Which of these is the best way to hang electrical cords and hoses?
Any home owner who does yard work, or even washes their car, truck or RV, has to deal with hoses, and home repairs means electrical extension cords as well. What’s the best way to keep them hung up cleanly? Here are a few of the best ideas from around the world wide web.
As the Handyman suggests, one convenient and clean way is to use a rubberized metal chain (or just a plastic chain for light weight) in combination with a coat hook. You can cut off the excess of the chain when you know the size you need.
You can also use a bungee cord in the same way, which usually already has a hook on the end. And some people make loops with a short piece of rope and either a cork or wood handle or a small PVC pipe, with holes drilled through. You can also wind an electrical cord or hose around a bucket and keep your other tools and things inside it, or around an old tire rime. A similar method, but one that looks much prettier, is to wind the hose or cords around a cylendar placed inside a rope basket, which can be left on the ground almost as a decoration. For hanging ropes high, PVC rods work, and to keep cords from tangling, you can either buy a rope/hose rack, or you can make one DIY with a 2×4 and just notch out the places for the hose to be threaded into.
How to Make a Slide-On Wire-Hung Canopy
Learn how to make a slide-wire canopy with free how-to instructions.
The process can be broken down into segments, as shown by SailRite, who developed it:
Measuring Pergola & Calculating Panel Dimensions
Installing Eye Bolts
Cutting Fabric & Hemming Sides .
Creating First Sleeve
Creating Intermediate Sleeves
Creating Last Sleeve
Installing Drainage Grommets
Preparing Pipes for Sleeves
Attaching Hardware to Panels
Installing Pulley & Rope System (Optional)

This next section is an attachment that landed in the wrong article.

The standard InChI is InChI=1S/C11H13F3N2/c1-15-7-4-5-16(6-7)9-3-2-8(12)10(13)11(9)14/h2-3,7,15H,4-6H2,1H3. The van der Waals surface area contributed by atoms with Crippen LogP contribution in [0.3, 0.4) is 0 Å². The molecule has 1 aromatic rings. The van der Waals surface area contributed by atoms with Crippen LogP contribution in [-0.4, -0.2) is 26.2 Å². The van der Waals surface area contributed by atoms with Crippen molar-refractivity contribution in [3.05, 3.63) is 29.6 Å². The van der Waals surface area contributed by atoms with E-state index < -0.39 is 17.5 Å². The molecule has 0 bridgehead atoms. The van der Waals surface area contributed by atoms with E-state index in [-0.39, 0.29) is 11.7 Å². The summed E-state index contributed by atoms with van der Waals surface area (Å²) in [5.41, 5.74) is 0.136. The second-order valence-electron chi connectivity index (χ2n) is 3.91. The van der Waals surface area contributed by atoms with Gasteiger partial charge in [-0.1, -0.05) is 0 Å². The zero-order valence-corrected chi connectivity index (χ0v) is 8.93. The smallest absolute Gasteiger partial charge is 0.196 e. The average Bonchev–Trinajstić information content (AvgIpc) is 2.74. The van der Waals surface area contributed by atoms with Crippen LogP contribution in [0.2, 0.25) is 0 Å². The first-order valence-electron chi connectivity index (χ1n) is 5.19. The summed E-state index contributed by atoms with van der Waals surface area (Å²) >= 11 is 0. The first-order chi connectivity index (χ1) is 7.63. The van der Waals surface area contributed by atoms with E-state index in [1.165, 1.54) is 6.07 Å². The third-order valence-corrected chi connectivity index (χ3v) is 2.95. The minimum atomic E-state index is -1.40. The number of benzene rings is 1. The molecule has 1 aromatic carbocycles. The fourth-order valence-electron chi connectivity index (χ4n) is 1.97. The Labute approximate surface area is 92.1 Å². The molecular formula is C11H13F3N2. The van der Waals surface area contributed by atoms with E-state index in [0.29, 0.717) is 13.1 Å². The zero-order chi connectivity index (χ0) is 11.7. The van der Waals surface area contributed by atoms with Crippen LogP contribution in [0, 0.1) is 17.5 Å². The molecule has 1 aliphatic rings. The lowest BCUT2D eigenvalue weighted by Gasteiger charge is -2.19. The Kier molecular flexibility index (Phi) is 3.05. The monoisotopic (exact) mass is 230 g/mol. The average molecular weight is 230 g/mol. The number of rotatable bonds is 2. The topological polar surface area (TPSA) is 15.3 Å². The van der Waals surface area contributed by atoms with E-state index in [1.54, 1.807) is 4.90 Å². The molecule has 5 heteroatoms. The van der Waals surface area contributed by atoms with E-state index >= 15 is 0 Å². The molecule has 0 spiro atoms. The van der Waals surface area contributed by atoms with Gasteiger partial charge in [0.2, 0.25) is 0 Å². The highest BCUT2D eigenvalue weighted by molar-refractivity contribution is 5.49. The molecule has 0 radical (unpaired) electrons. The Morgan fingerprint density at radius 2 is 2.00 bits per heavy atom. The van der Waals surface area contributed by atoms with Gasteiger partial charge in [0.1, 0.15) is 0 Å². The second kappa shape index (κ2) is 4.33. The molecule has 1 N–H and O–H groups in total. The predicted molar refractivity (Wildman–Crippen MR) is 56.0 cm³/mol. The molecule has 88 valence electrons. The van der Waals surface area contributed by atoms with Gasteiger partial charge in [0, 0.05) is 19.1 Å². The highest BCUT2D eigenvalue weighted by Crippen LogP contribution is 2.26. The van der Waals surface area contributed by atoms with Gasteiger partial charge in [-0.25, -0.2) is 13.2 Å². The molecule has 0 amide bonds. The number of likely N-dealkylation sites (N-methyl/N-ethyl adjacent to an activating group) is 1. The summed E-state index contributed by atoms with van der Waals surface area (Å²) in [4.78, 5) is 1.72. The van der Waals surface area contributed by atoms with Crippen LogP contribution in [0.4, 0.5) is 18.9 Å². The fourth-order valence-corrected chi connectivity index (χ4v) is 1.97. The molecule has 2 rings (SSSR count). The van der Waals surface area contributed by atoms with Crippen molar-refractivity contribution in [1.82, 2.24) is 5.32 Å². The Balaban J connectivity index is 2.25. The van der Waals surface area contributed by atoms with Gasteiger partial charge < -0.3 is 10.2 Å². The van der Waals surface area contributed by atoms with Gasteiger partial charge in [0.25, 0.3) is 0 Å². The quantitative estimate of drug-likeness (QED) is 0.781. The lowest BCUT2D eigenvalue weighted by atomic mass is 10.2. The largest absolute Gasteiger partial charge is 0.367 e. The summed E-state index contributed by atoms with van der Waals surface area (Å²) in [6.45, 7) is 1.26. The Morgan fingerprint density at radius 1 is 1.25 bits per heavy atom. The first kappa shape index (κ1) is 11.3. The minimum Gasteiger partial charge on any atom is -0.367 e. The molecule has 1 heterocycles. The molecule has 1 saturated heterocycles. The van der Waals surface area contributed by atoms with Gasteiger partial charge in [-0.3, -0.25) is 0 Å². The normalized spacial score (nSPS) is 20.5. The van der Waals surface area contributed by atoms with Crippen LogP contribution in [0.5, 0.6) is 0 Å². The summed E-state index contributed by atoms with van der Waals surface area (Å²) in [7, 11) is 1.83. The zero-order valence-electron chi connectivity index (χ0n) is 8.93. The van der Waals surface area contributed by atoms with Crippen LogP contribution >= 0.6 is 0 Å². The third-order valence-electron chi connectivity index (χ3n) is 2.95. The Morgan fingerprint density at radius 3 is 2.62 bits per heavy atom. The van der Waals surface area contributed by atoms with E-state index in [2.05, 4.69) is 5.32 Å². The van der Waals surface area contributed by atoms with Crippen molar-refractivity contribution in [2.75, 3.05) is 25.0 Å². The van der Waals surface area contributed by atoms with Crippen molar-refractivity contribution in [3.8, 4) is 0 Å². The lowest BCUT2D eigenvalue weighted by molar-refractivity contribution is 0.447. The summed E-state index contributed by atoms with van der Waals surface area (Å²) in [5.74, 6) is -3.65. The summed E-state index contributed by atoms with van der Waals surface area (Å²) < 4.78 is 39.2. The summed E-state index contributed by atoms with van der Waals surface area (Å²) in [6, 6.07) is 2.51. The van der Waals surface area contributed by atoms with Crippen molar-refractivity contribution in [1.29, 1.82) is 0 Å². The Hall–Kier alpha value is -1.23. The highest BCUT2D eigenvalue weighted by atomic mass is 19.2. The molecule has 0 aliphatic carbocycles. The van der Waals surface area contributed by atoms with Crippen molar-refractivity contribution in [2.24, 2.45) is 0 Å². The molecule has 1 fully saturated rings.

And they also know what materials you will need:
Polyfab Pro Stainless Steel Eye Bolt With Nut & Washers 5/16″ (8mm)
Polyfab Pro Stainless Steel Turnbuckle Eye & Eye With Nut 5/16″ (8mm)
1/2” EMT Conduit Pipe
Nicopress Sleeves 1/8″
Wire Rope 7×7 Stainless Steel 1/8″
Phifertex Plus Vinyl Mesh 54″ Fabric (we used Garden Green)
Seamstick 1/4″ Basting Tape for Canvas
Polyester V-69 or Profilen PTFE Lifetime Thread (we used clear)
Strap Eye Stamped Stainless Steel
Self-Drilling Screws Stainless Steel #8 x 1/2”
Fixed Eye Snap Hook Stainless Steel 3/8″
Spur Grommet #2 #26316 (not required with Phifertex)
1” Polyester or Sunbrella Webbing (Not required if pulley rope system is used)
If you’re building the optional rope pulley system, these materials will also be required:
Harken 092 Cheek Bullet Block
Pan Head Screws Stainless Steel #8 x 3/4”
Harken 226 Micro Block Double
Harken 082 Bullet Block Single
Leechline Dacron 1/8″ in Black or White
Harken 471 Micro Carbo-Cam Cleat
Pan Head Screws Stainless Steel #8 x 1-1/4″
As for tools, they have a list, but I won’t go into that. Needless to say, it’s a considerable project, but one that can be undertaken by a handy DIYer.
This whole thing is done by a company called SailRite, who provide info and materials for people wanting to do this.
Kitchen Cabinet Hanging Rubbish Bag Holder Garbage Storage Rack Cupboard Hanger
These things are for those of use that want to use regular plastic bags as garbage bags, without having to use a garbage pail.
They also double as regular hanging areas, so you can drape towels, dish gloves and whatever else over them.
They’re specially designed so the plastic bags you put on them stay fairly well.
Material : Plastic
Color : Blue, Green, Pink, Beige
Size : 18.5cm x 16.5cm x 4cm / 7.28” x 6.50” x 1.57”
They’re sold by a company called New Chic for around $3.50 (You can also get them on Amazon but the only one’s I saw there were for about $12!)
Here’s some more images: